Chapel Hill, NC: MEASURE Evaluation, 2017. 14 p.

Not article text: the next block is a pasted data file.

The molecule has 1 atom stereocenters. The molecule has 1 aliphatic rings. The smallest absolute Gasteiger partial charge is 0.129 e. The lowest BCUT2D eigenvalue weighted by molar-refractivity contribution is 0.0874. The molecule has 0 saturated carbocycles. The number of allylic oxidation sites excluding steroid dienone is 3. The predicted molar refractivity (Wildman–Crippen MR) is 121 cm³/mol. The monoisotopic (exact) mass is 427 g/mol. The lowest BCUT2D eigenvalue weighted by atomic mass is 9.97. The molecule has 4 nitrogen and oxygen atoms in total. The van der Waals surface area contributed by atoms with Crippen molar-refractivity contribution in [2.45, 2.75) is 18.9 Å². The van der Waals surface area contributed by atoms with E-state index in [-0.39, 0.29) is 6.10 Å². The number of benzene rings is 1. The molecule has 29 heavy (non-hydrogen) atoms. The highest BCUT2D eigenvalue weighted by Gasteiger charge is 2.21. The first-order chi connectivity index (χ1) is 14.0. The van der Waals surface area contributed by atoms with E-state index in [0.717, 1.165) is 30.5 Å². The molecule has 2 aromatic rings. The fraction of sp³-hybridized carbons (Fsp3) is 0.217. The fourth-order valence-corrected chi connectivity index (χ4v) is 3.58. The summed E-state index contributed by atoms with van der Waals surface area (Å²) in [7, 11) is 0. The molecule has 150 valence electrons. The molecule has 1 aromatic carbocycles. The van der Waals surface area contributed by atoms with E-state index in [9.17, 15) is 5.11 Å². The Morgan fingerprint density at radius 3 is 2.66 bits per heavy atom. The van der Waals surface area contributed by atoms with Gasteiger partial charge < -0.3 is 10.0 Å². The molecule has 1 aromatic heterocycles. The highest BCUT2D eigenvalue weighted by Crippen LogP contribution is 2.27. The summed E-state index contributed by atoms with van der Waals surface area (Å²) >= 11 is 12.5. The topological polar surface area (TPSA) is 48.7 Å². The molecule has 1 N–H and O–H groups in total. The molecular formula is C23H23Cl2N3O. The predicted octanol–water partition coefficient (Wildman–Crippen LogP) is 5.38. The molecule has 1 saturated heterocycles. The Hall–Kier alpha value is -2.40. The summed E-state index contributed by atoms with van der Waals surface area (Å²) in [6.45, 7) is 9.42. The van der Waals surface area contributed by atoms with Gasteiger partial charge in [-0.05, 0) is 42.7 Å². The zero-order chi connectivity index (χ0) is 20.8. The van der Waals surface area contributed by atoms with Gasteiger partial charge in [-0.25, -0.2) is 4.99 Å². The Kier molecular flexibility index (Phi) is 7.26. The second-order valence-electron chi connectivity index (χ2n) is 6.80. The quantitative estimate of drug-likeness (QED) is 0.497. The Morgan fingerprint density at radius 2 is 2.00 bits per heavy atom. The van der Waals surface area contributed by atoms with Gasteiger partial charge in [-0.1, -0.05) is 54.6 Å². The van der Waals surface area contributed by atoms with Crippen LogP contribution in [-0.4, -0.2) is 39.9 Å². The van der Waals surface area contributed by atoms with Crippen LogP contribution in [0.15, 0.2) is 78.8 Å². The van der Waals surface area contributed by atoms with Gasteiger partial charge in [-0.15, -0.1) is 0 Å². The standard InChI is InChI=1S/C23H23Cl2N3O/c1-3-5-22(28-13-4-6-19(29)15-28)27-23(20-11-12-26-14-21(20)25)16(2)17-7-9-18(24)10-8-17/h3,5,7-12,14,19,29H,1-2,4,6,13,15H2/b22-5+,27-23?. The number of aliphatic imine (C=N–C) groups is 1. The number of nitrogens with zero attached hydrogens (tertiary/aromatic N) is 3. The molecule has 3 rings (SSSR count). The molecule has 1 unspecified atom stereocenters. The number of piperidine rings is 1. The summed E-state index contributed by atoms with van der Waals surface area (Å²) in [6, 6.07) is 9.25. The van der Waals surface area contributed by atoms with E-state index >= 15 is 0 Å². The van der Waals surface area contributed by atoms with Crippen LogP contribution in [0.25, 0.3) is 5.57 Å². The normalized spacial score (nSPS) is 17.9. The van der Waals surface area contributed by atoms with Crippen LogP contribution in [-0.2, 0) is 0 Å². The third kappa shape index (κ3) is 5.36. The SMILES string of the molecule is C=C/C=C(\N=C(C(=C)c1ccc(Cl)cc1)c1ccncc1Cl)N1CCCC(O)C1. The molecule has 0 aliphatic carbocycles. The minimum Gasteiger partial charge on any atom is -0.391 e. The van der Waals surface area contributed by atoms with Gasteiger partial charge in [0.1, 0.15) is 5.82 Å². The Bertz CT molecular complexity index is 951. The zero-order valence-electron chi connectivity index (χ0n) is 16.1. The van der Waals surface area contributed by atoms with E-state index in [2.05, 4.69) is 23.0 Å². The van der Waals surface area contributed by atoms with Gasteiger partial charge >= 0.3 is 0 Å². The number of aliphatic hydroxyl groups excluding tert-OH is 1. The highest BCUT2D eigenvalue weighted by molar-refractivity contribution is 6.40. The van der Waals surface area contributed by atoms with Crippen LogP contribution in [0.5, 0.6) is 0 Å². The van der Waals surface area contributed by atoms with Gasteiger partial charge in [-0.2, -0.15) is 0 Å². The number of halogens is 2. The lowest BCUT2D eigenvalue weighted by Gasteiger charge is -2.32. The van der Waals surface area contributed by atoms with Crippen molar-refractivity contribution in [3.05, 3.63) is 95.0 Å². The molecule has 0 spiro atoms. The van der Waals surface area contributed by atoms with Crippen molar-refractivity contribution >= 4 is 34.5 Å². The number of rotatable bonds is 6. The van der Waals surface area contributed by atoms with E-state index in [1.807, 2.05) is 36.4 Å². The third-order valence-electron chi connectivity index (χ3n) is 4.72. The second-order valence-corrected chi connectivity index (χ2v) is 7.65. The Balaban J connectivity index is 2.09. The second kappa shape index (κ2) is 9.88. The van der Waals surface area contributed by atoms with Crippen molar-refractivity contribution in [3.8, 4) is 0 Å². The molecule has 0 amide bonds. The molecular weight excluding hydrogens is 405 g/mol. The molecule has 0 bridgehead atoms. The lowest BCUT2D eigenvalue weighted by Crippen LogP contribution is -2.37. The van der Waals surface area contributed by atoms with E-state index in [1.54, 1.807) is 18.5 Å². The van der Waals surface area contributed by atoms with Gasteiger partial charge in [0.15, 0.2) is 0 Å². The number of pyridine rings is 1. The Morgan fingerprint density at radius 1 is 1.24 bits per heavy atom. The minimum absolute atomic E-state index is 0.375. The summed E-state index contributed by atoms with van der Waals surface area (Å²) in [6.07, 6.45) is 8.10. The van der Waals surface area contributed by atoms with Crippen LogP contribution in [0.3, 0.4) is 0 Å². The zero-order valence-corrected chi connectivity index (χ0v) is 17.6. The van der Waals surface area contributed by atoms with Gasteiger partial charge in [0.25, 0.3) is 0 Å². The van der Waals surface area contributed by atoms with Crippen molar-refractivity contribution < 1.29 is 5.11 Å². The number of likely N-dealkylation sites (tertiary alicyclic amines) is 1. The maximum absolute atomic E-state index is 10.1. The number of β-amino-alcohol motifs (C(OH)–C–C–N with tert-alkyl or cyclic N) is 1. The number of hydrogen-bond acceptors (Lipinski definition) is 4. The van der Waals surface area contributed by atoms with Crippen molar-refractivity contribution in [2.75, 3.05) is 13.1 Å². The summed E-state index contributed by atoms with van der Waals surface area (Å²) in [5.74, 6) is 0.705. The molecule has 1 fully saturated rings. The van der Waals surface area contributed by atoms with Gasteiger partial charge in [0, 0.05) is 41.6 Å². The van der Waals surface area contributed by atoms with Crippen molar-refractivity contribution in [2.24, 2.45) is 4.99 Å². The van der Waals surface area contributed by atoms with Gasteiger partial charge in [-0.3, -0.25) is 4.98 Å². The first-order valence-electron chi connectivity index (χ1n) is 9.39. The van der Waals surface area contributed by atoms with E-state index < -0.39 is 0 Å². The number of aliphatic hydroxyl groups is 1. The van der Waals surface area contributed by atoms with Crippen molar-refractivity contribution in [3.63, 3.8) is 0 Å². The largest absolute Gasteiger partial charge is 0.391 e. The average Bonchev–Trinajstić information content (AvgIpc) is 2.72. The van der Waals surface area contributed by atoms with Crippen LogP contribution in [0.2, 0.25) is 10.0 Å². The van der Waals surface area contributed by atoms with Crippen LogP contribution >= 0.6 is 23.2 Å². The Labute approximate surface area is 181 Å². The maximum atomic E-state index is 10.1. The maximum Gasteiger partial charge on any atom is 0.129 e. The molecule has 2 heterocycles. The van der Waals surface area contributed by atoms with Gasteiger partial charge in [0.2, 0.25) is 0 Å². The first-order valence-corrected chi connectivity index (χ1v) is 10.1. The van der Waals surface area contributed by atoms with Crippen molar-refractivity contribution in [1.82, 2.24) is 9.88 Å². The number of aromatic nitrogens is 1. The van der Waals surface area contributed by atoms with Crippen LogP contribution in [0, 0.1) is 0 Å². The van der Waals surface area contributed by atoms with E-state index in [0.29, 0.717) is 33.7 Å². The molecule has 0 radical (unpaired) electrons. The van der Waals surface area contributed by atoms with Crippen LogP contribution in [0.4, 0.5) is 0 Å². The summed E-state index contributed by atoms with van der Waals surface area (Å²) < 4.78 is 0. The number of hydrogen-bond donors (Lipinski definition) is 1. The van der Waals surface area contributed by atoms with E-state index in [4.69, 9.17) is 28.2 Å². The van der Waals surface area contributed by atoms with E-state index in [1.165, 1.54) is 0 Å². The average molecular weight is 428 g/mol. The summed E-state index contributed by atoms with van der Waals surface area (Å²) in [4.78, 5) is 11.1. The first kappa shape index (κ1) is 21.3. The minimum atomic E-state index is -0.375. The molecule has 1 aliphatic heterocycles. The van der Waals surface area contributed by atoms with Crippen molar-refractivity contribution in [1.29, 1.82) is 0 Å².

Adolescents (ages 10–19) and youth (ages 15–24) bear a disproportionate share of the HIV burden, especially in sub-Saharan Africa. However, little is known about what projects are doing to make their interventions adolescent- and youth-friendly and what interventions are effective for changing HIV-related outcomes for these age groups. Program managers and policymakers have little rigorous evidence on how best to invest resources to achieve 90-90-90 targets among adolescents and young people. Recognizing this evidence gap, MEASURE Evaluation—funded by the U.S. Agency for International Development (USAID)—reviewed the evidence on adolescent- and youth-friendly HIV services as a contribution to the goal of an AIDS-free generation that the U.S. President’s Emergency Plan for AIDS Relief (PEPFAR) is pursuing. This review had three objectives: (1) document knowledge of what is working and what is not working in terms of delivering adolescent- and youth-friendly HIV services, and why strategies and program activities work or do not work; (2) identify useful lessons learned about key elements of successful adolescent- and youth-friendly HIV services; and (3) promote the use and adaptation of best practices for adolescent- and youth-friendly HIV services in order to improve the quality of HIV services delivered to young people and to attract adolescents and youth to retain them in those services.
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